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Haggard - Awaking the Centuries CD (album) cover

AWAKING THE CENTURIES

Haggard

 

Crossover Prog

3.52 | 23 ratings

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Peter
Special Collaborator
Honorary Collaborator
2 stars I hesitated to write this review, because the CD was a gift, and I don't share the giver's high opinion of the content. They say one should "never look a gift horse in the mouth," but I did promise to review this album, so here goes....

First of all, this is a very ambitious project by a unique band. Haggard is composed of a metal band at its core, and is fleshed out by a classical/medieval ensemble. There are 20 members in all, not including guest musicians and choir! (Like ELP's overblown WORKS tour, this outfit must have quite the operating budget!) The concept behind AWAKING THE CENTURIES is the prophecy of the 16th-Century "seer" Nostradamus, and the juxtaposition here of metal and medieval music is not without merit. When the kettledrums and chainsaw guitars come thundering in on the pretty instrumental efforts of the "orchestra," the result fits well enough within the bounds of "prog."

What I really don't like about this disc, however, is that the bulk of the vocals are delivered by a guy (with a thick German accent -- that's not normally a problem for me) who is deliberately trying to sound like a demon (imagine Regan from "The Exorcist" in full possession-mode, or "Animal" from the Muppets at his most ornery). I suppose the effect is meant to be powerful and chilling, but for me it's just silly and irritating. (OK pal, I know you're not really a demon. Could you please stop ruining the songs, and either just sing in your real voice, or keep quiet?) Don't get me wrong -- there is some lovely music here. But of twelve tracks, six of the longest ones either feature the Hellish vocals, or are marred by histrionic narration atop the music. Hmmm, that leaves exactly 6 minutes 39 seconds of nice classical/medieval/choral music that I can get into -- why don't I just play one of my actual classical or medieval CDs instead?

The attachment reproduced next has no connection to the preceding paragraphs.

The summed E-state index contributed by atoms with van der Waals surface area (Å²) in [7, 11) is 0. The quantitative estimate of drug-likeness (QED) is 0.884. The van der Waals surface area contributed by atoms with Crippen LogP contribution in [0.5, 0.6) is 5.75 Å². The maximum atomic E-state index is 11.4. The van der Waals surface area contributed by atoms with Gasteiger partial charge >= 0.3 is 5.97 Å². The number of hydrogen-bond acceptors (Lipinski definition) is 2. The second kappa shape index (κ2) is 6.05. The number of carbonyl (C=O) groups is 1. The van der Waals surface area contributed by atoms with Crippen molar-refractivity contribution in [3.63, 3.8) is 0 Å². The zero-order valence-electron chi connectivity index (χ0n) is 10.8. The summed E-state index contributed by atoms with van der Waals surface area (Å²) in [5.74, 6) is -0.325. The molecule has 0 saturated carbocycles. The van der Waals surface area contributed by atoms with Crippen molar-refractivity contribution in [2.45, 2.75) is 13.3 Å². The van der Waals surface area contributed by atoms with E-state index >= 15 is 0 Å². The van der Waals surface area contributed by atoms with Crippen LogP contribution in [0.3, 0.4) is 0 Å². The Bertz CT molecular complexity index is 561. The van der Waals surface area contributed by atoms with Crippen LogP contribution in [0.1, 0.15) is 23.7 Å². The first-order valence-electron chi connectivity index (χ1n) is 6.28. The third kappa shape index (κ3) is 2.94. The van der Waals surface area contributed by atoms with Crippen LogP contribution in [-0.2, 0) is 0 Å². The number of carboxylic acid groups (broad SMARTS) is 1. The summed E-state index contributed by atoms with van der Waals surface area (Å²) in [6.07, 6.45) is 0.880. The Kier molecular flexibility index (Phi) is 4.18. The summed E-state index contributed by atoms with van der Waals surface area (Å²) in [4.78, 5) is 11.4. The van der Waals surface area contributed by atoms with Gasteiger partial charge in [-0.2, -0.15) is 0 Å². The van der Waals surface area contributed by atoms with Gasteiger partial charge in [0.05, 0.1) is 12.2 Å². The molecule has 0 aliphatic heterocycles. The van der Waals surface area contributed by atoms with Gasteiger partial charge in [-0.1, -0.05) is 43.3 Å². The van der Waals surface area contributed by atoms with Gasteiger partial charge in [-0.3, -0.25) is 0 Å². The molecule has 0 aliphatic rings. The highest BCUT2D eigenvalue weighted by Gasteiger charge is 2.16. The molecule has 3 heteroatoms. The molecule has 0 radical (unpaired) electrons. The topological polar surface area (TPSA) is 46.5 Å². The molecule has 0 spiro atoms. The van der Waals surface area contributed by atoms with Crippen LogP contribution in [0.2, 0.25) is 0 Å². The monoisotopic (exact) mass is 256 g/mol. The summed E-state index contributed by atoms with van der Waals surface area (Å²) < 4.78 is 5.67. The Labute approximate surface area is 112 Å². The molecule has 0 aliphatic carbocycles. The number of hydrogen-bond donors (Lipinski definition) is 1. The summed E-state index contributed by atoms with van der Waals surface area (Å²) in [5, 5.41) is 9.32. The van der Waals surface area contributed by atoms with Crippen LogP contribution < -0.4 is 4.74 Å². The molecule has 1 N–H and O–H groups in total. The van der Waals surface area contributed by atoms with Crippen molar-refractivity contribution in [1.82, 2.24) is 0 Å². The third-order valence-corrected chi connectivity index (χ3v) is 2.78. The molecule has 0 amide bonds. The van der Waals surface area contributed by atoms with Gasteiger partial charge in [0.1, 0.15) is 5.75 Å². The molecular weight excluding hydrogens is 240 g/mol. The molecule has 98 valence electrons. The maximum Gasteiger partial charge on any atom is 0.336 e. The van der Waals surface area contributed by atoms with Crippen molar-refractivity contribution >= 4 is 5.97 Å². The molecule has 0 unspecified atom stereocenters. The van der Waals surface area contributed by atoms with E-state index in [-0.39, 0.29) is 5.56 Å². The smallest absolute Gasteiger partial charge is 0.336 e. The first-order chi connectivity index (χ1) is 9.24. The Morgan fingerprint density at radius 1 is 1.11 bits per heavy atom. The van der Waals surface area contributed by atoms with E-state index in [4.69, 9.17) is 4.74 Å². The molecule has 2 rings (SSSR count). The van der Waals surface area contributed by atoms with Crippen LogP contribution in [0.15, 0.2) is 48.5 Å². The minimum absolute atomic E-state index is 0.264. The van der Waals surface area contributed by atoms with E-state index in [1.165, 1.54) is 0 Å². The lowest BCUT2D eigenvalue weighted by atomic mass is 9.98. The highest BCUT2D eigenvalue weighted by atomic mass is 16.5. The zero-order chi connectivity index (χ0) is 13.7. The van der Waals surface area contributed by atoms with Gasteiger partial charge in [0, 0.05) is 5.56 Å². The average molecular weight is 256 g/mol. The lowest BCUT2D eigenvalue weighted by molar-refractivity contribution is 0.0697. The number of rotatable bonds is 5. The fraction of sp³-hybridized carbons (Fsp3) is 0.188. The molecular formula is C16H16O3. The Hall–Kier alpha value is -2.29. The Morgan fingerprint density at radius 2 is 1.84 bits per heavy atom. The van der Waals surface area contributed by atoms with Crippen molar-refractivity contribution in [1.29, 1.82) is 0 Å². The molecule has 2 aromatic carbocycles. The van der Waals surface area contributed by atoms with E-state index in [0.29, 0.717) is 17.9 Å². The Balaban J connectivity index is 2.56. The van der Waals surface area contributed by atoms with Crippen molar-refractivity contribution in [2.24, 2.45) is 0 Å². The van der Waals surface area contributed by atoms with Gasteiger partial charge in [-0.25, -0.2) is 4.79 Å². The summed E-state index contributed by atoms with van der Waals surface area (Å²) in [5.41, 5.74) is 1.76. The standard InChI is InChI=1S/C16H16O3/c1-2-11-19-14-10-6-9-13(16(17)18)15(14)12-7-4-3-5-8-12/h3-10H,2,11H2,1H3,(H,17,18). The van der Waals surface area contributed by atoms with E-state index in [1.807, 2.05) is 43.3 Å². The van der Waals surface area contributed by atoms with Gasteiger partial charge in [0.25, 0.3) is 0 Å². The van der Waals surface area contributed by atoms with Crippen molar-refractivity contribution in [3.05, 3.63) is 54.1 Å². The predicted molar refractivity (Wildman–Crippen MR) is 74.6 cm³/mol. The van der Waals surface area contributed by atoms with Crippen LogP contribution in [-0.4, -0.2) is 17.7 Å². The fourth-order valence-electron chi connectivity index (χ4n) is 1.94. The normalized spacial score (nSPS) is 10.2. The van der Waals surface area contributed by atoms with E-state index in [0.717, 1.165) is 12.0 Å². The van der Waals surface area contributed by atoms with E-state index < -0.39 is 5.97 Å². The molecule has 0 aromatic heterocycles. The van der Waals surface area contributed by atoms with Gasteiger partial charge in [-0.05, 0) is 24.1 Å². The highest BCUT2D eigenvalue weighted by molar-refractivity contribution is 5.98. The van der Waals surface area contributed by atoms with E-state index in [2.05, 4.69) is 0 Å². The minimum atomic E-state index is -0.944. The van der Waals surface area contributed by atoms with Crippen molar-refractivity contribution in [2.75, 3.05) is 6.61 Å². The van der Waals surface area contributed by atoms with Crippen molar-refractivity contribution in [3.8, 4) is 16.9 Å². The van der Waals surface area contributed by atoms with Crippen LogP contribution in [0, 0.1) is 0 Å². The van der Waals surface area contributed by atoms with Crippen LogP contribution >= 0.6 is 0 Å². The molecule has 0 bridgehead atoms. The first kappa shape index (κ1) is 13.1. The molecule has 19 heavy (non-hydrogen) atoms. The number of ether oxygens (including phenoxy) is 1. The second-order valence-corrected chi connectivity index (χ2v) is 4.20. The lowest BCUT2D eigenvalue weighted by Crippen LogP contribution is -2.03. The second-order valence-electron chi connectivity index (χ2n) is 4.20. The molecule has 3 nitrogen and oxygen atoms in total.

This may well appeal to the tastes of some younger/angry listeners, but it's certainly not my "cup of chai." There's plenty of brutality and ugliness in this world already, and I can easily see it on the TV news; I don't need it to be oozing from my stereo speakers as well. (When I want to hear music about Nostradamus, I'll stick to Al Stewart's excellent song.) I crave more beauty and majesty in my progressive rock, and I'm only willing to wade through so much ugliness to experience it. There's simply too much of the latter, and not enough of the former, to make me give this album more than a two-star rating. Grow up, lose the "demon" and try some singing next time, Haggard, and make the great album that I know you can make!

Peter | 2/5 |

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